Winning The Literary Prize Fight
The announcement of the death of the Australian Literary Prize may be premature, if recent events are any indication. Australian writers will once again shower themselves in ivory-tipped quills, exquisite ruffled collars and vast quantities of opium and laudanum.
The first threat was bullish new Queensland Premier Campbell Newton’s immediate abolition of the Queensland Premier’s Literary Awards in April. After thirteen years in operation, he dumped the award in order to save a quarter of a million clams (plus sundry administrative costs) and, presumably, to cock a snook at artists-at-the-government-teat that so enrage the Right.
Anna Funder’s All That I Am won this year’s Miles Franklin Award last week and the writer had some choice words for Can Do Campbell in a video, saying “Abolishing writers’ awards is a cost-cutting measure, but also a step towards the unscrutinised exercise of power.”
The Melbourne-born novelist and writer noted that literary prizes such as the Miles Franklin are important “but they are not necessary: we would keep writing without them, as writers do in many countries where they are banned. But prizes are very important to the nation. They show that free speech is alive and unbeholden to government, or to media barons.”
All That I Am was also granted the Independent Bookseller’s Award for Best Debut Fiction, Indie Book of the Year, the Australian Book Industry Awards’ Book of the Year and Literary Fiction Book of the Year, and scored the $35,000 Barbara Jefferis Award. Funder proves that there still many awards to be won, in that All That I Am seems to have won all of them.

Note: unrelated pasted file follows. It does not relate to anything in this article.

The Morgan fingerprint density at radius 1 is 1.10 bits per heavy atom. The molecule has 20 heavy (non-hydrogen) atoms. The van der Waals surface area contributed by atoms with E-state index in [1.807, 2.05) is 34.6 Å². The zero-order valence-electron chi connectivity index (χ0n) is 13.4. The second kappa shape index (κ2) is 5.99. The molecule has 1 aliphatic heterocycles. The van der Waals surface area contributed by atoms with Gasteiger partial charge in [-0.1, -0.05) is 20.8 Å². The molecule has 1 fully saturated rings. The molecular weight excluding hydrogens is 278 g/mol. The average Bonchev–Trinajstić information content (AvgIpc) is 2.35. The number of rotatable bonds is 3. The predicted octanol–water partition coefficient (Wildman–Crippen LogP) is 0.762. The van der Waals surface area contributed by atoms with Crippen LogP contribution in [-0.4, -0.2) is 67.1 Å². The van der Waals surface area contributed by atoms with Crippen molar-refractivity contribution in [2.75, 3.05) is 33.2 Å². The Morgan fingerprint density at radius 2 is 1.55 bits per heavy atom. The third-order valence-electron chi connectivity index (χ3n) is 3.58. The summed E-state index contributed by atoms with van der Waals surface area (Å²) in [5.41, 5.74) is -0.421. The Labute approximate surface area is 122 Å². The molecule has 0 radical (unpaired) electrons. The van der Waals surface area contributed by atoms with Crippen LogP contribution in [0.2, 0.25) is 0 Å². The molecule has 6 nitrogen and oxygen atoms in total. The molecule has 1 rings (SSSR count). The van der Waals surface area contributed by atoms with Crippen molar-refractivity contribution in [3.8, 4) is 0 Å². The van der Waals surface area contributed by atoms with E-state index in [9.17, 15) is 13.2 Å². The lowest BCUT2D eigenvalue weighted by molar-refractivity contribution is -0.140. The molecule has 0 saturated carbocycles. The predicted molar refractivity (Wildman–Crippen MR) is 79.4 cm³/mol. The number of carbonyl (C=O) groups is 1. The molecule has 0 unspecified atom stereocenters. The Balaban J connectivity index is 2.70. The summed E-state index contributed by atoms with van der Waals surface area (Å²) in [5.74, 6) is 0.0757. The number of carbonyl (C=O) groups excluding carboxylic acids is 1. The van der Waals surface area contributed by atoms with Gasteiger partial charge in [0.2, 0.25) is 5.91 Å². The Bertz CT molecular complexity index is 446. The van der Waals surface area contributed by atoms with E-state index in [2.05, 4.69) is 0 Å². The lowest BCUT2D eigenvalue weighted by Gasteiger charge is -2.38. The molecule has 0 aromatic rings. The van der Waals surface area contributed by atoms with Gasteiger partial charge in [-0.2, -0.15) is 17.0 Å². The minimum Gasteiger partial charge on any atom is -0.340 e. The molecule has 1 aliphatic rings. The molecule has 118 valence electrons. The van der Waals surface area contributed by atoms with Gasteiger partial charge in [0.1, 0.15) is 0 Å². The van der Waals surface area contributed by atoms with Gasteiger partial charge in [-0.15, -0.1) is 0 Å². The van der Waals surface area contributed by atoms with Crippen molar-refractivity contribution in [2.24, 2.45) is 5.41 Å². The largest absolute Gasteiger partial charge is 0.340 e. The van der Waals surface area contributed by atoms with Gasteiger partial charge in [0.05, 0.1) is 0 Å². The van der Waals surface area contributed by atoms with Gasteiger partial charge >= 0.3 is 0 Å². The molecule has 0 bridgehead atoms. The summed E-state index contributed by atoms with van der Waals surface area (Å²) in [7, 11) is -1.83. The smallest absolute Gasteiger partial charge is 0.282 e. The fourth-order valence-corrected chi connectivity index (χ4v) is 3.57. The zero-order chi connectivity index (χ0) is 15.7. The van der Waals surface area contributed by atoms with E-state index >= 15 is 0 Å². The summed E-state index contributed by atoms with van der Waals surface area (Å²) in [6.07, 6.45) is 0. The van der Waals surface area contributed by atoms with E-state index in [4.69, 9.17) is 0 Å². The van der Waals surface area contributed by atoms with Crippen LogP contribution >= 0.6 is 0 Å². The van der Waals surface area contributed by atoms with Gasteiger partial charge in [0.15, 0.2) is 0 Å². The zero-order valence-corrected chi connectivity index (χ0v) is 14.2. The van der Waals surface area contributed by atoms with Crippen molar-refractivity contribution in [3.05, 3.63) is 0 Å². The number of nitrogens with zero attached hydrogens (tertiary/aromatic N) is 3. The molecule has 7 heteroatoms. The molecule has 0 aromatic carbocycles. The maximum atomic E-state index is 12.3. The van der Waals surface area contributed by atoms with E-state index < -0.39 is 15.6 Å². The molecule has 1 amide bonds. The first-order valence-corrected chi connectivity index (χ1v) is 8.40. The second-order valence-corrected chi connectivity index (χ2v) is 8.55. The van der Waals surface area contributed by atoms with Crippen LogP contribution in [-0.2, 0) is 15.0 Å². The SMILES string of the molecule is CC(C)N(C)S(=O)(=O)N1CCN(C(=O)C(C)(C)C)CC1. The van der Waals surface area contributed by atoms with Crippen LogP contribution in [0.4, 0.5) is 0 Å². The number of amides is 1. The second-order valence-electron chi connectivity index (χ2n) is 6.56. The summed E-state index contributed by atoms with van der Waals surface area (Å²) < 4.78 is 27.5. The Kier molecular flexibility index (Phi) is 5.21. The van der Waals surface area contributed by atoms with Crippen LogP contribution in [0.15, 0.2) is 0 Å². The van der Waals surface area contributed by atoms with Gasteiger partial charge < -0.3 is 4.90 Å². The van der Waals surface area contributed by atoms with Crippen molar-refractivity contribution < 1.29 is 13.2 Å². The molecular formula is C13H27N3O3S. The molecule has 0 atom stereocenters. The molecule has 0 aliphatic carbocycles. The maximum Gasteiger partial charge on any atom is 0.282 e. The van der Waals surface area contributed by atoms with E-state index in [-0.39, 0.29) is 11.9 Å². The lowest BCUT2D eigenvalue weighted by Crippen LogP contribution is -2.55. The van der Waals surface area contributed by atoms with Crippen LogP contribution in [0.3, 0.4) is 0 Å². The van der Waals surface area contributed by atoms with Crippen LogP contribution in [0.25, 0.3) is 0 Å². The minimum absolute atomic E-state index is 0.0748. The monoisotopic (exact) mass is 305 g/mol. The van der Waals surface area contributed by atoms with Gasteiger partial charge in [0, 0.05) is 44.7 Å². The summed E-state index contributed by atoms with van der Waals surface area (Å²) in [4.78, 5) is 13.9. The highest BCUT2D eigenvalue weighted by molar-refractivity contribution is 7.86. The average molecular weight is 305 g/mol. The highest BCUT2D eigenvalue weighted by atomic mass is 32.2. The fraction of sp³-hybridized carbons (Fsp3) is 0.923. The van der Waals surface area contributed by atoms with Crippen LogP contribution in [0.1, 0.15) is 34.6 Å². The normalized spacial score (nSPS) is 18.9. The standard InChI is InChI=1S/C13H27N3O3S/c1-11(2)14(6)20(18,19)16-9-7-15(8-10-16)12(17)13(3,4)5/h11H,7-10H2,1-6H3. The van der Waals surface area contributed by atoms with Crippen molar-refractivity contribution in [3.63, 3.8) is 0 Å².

This week saw the launch of a Premier’s prize proxy: the Queensland Literary Awards, which has posted a Pozible crowd-funding page to raise $20,000 prize money. The new QLAs have already attracted over 600 books and manuscripts across 14 categories. Submissions have already closed , and the gongs will be distributed at a ceremony on 5 September. They just need to cover more than half of the costs.
Not only is the appearance of the QLAs reassuring, but a couple of other new honorary titles also show that the concept of writing for money is not entirely dead, and that this financial encouragement remains worthy.
Cultural and literary mag Overland has just announced its Short Story Prize for New and Emerging Writers, with naming rights bought by Victoria University. It’s another annual award, and while the stakes aren’t as high (six large for the winner with two runners-up prizes of 1K apiece), it’s a fitting companion to Overland‘s Poetry Prize and righteous in its aim to “[foster] a community of emerging Australian writers both in print and online.” It will open in July and be judged by Enza Gandolfo, Overland editors Jeff Sparrow and Jacinda Woodhead, and Overland fiction editor Jennifer Mills.
And we would be remiss not to mention the new Wheeler Centre Hot Desk Fellowships, which were also awarded this week. These 20 writers get a cool grand stipend (courtesy of the Readings Foundation) and a desk at Melbourne’s Wheeler Centre for the next two months to further their literary aspirations. This allows us to also mention that Enthusiast co-editor Mel Campbell snaffled one.
Congrats to Mel and all the other budding award winners and Hot Desk sitters. What one Campbell may taketh away, another Campbell receiveth. (And with that terrible line, this particular Enthusiast removes himself from the field).
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